Let's Make Robots!


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Update #2 10th June, 2011
Added another video showing the robot doing tight pirouettes on a small kitechen scale.

Update 10th June, 2011
Added new pictures, which represents how the robot is looking today. Also added links on the bottom to all key components I've used. I switched out the small breadboard for a cleaner look and soldered the components directly. I also added a PIR motion sensor (what to do with it?) and a ultrasonic distance measurement module.

<strong>Hi everyone
This is the first robot I submit to LMR. I wanted to get into robotics so I started looking for a platform. I came across the LMR Mr. Basic on dealextreme.com, so I bought it. I now kind of regret that, as I think the chassis is overly complex, and a better solution would just be some laser cut sheets with two geared motors instead of the whole 4wd setup.

But anyways, the robot is not yet finished, I'm not sure if I will keep the bluetooth controls or the chassis. This is just for showing off what I've got working so far. The motor controller is based on the St Micro L298, which is perfect because of its 2A specifications, and my motors stall at ~1.8A. The bluetooth module was bought on goodluckbuy.com (~$10), one of my favorite sites for bulk electronic components and other cheap modules. Both the motor controller and the bluetooth module are described in detail on the external links. Of course, you can choose where you'd want to post questions.

It doesn't have any sensors or other inputs yet. I have outputs for the current sense resistors on the L298 breakout board (which is etched mirrored, that's why the copper is on the top side, big pain to solder), but the current uC AtTiny2313 doesn't have ADC inputs. I have PIR motion sensors, temp, sensors, ultrasonic modules, GPS module, compass modules laying right next to me, but no idea how to implement them in any "fun" way yet :( I'm happy for some input on this. Well, I guess there's not much more to say here. I'm gonna change the 3xAA battery pack for a 7.4V lithium i think. Theres a big voltage drop on the L298 so it will effectively be closer to a maximum of 6 volts to the motors. Just hope the nylon gears on Mr Basic handles it!

Key components and modules used on this robot (with links to exactly where I bought them):
LMR Mr. Basic 4WD robot chassis
PIR Motion Sensor
Bluetooth SPP Module
Ultrasonic Range Finder
L298 Motor Driver Chip

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Great robot! Seems like Android cells are easier than iPhone for remote. Keep up the good work :)

Thank you, Korel! It seems that iPhones do not support the SPP bluetooth protocol, which is really just as easy as standard serial communication.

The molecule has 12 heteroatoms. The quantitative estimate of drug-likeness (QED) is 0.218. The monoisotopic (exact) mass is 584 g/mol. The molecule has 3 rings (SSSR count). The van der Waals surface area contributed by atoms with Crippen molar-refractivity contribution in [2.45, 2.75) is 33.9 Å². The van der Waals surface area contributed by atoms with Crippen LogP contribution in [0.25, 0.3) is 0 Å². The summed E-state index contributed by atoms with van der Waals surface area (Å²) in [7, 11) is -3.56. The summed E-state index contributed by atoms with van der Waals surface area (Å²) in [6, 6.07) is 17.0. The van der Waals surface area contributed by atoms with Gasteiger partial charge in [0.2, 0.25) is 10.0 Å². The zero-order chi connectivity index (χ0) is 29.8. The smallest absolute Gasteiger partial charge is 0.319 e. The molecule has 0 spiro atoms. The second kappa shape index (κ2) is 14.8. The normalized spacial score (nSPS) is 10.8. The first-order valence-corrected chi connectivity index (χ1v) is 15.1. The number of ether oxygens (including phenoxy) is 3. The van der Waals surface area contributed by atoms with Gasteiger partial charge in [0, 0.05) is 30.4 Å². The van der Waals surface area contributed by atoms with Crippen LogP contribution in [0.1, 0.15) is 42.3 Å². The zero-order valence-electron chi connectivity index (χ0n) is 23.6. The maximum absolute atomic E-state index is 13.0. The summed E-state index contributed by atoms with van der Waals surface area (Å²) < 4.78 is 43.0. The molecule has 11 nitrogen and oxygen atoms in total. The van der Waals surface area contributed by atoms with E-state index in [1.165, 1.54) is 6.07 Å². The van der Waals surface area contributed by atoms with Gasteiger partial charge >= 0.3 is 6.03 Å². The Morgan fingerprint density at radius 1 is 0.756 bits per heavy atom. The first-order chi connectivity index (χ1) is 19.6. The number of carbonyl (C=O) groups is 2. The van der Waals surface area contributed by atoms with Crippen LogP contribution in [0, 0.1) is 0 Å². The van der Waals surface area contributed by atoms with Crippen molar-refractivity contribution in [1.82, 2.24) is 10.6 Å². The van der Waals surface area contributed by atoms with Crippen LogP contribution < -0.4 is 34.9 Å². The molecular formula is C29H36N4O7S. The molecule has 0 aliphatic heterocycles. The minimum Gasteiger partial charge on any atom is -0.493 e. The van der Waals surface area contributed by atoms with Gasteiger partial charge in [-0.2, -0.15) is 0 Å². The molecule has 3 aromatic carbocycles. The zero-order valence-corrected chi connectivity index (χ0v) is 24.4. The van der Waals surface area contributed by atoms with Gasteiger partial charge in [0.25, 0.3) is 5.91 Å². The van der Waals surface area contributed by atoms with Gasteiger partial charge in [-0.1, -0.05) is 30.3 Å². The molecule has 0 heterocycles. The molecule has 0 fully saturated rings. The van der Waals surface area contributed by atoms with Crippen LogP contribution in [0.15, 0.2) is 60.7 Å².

I saw you asking about the Mr Basic kit on the shout box, but I think you were offline by the time I noticed.

There was a Mr. Basic challenge on this site quite a while back, so a bunch of us bought the kits and made robots. Search for 'mr basic' and you'll probably find them.

I will check it out. I'm considering making it a 2WD, as I understand was it's original design? Right now it takes so much power to just do simple turns.

A funny function is to use the PIR motion sensor as it should be used ;-)

Just let the BTbot sit and wait until something is moving...maybe grilfriend/wife/cat/dog/turtle (oh no, a turtle moves to slow and might trick the sensor :-D) comes in and then let Mr. BTbot wake up and run forward a little...or use it in the opposite way. Once motion is detected it will freeze (wonder if this is even possible since the motion of the moving car is already present...how to know if the car or something in the surrounding is moving?)

I like the freeze part! But yeah, the cae movinh may be an issue :P

Nice project and writeup on the blog :) The bluetooth module is the cheapest through hole version I've seen!  I want to assume it must be configured via UART (some such as RN-42 are configureable via Bluetooth) but can't complain at the price point.

I just got an original Motorola Droid and I've started doing some Python programming using SL4A, which is a great way to create simple text based bluetooth applications.  This page got me started.

I'm glad to see you use AVR, you might find my input/output macro header file useful for general C programming with AVRs.


Yes, I configured it via UART on a computer terminal emulator.

The SL4A environment is awsome! There are so many people out there developing in python. I prefer Java, because of it's similarity to C. The link was very informative, thanks!

AVR is by far my favorite uC of choice. I've been doing it for a while now, so I'm to comfortable with bit operands and the like to start doing changes in my programming style. But it looks like an easier way for beginners to learn devoloping on AVR, and that is awsome too!